Part II – Varanasi
When we told our Indian colleagues we were going to Varanasi, they all gave the same response “Why on earth do you want to go to that place? It is crowded, stinky and filthy, definitely not worth spending 2 days. We don’t know why so many foreign hippie tourists end up there.” Well, we are by no means hippie, but we did end up there, and did stay for 2 days and surprisingly did enjoy the experience very much. It was much emptier and cleaner than we expected, probably because most people, locals and tourists alike, flocked to Southern India for their Xmas beach parties instead of visiting a haunting place like Varanasi during those festive but freezing Dec days.
Varanasi is known as the city of ‘learning and burning’, and it is the latter that has captivated the hearts of millions of tourists. The city is probably one of a few places on earth where you can see those intimate rituals of life and death and those fine crossings between the physical and spiritual worlds taking place right in front of your eyes every single day. It is considered auspicious for Hindus to die in Varanasi, to be dipped into Ganges’ water then cremated, and have the ashes swept away by the holy river. It is no wonder that they have a few hospices for terminally ill people in Varanasi, who wait to pass away peacefully and achieve moksha (liberation from reincarnation cycles). Strangely, onlookers like me also find peace looking at long bamboo stretchers carrying dead bodies wrapped in yellow fabric through the streets to the burning ghats, at the quiet cleansing ceremony, at the flame eating away the fabric, revealing the arms, the legs, the head, and then engulfing the whole body and burning it down to ashes, at dogs digging and fighting over something that looks like bones. It is haunting and disturbing for sure, but somehow the still atmosphere surrounding the scene, the dignity with which relatives carry out this religious tradition for their loved ones, and the whole overwhelming ancient feel just calm us down, and absorb our fear.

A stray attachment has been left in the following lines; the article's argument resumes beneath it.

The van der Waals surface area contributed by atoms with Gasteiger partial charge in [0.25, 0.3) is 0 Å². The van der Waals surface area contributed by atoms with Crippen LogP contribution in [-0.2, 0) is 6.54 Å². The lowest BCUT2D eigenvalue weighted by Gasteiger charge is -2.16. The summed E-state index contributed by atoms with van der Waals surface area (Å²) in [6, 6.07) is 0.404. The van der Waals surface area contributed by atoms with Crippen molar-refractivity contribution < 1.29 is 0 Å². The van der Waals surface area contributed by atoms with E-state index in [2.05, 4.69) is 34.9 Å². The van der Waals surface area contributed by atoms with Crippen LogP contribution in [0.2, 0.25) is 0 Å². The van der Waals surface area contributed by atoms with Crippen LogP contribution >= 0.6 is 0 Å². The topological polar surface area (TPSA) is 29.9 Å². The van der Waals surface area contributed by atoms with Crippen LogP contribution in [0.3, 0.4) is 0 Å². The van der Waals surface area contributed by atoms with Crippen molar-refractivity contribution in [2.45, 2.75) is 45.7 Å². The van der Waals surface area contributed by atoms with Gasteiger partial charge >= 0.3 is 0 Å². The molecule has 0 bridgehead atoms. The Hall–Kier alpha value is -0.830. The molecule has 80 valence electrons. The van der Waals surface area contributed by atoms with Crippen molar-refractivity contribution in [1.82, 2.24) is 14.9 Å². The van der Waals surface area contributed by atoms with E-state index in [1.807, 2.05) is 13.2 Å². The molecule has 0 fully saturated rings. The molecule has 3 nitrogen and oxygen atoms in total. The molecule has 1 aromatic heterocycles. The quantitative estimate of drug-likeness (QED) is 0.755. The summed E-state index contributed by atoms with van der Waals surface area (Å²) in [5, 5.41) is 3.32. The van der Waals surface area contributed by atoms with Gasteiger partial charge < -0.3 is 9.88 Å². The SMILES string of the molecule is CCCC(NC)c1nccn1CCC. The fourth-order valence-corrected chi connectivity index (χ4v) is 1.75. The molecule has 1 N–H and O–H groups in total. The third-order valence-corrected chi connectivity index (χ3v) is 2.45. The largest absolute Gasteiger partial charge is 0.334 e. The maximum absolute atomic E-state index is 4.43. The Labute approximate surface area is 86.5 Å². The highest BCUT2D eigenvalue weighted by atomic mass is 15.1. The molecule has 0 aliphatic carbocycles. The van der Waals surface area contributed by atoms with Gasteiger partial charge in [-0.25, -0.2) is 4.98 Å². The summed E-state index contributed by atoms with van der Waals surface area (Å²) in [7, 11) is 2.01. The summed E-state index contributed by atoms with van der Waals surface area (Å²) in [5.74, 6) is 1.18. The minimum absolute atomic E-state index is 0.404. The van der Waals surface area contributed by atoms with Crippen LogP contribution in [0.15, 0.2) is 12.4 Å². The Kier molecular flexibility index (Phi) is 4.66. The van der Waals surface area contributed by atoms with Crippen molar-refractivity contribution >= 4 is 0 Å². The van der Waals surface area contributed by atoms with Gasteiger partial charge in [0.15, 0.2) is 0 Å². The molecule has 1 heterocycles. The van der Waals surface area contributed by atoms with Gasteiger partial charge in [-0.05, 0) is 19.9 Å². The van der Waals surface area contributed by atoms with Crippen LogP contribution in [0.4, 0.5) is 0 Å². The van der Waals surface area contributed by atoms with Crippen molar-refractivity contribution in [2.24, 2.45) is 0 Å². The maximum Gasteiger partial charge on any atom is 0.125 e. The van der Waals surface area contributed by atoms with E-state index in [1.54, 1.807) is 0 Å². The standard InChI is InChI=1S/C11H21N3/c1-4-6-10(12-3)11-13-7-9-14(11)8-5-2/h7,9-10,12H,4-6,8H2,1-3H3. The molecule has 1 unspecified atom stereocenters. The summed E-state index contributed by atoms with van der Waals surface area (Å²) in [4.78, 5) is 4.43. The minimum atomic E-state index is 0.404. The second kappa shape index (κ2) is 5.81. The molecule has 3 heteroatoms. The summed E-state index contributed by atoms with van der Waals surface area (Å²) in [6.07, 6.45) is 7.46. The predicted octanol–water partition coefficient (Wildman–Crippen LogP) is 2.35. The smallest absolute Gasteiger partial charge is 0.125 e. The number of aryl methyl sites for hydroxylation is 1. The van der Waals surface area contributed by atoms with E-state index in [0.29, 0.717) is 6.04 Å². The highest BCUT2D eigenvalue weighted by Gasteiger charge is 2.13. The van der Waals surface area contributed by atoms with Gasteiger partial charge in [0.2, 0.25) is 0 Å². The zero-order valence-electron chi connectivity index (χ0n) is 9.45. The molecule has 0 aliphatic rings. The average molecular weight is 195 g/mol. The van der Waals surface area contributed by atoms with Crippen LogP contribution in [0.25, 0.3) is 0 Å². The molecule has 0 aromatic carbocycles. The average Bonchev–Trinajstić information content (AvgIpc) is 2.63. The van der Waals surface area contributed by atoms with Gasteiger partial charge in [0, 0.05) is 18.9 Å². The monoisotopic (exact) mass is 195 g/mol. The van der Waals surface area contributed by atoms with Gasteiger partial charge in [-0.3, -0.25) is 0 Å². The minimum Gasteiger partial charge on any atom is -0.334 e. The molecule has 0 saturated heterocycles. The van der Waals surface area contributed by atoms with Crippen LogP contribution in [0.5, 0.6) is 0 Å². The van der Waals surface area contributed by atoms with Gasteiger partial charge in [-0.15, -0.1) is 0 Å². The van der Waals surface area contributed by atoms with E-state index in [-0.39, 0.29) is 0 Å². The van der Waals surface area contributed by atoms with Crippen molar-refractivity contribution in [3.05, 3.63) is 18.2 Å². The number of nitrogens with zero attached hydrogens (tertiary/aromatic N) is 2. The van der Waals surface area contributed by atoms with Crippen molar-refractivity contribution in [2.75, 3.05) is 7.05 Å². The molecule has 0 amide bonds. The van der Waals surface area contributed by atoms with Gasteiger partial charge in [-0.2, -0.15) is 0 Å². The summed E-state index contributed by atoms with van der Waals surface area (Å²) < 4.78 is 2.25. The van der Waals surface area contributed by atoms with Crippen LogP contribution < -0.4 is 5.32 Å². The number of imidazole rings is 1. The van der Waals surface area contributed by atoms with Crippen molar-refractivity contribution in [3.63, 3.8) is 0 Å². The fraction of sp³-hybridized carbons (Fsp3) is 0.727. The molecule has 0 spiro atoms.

Apart from the two burning ghats, the rest are bathing ghats. It is here that you see life in a new light. Here everything gathers by the river – men, women, children, cows, buffaloes, dogs, monkeys, chicken, goats, sheep, cobras, pigeons, boats, rags, dung, urine, foods, flowers; and everything happens by the river – bathing, washing, praying, pissing, shitting, cooking, drinking, playing, gaming, selling, even sleeping. It is baffling that the same stretch of river is used for both the living and the dead, human and animals, consumption and waste. I can’t recall how many times I walked along the Ganges, wandering from one ghat to another, marveling at this primitive way of life, and wishing that I had a better camera with a larger zoom so that I could take photos of people without intruding their private space. Varanasi is a heaven on earth for portrait photographers, unfortunately I am not one of them, so here are just some quick glances into the holy city of Shiva.
You cannot visit Varanasi without taking a boat tour. In winter, the city is still wrapped in a blanket of fog early in the morning, making it even more mysterious. Gradually, as you row down the river, the fog thins out, the sky lightens and life unfolds itself before your eyes.
There are many beautiful ruined palaces lining the ghats along the Ganges. They are now left abandoned, desolate, and falling into decay. Just imagine if they could be turned into fabulous boutique hotels or lively museums and art galleries…
No matter how hot or cold, many people come to the bathing ghats (a series of steps leading to the water) early in the morning to do their daily rituals: washing themselves, praying, getting some holy water for blessing their houses, their foods, etc.
We also bought some flowers and candles as offerings. All those bowls are made from leaves. Another great eco-friendly product ‘made in India’.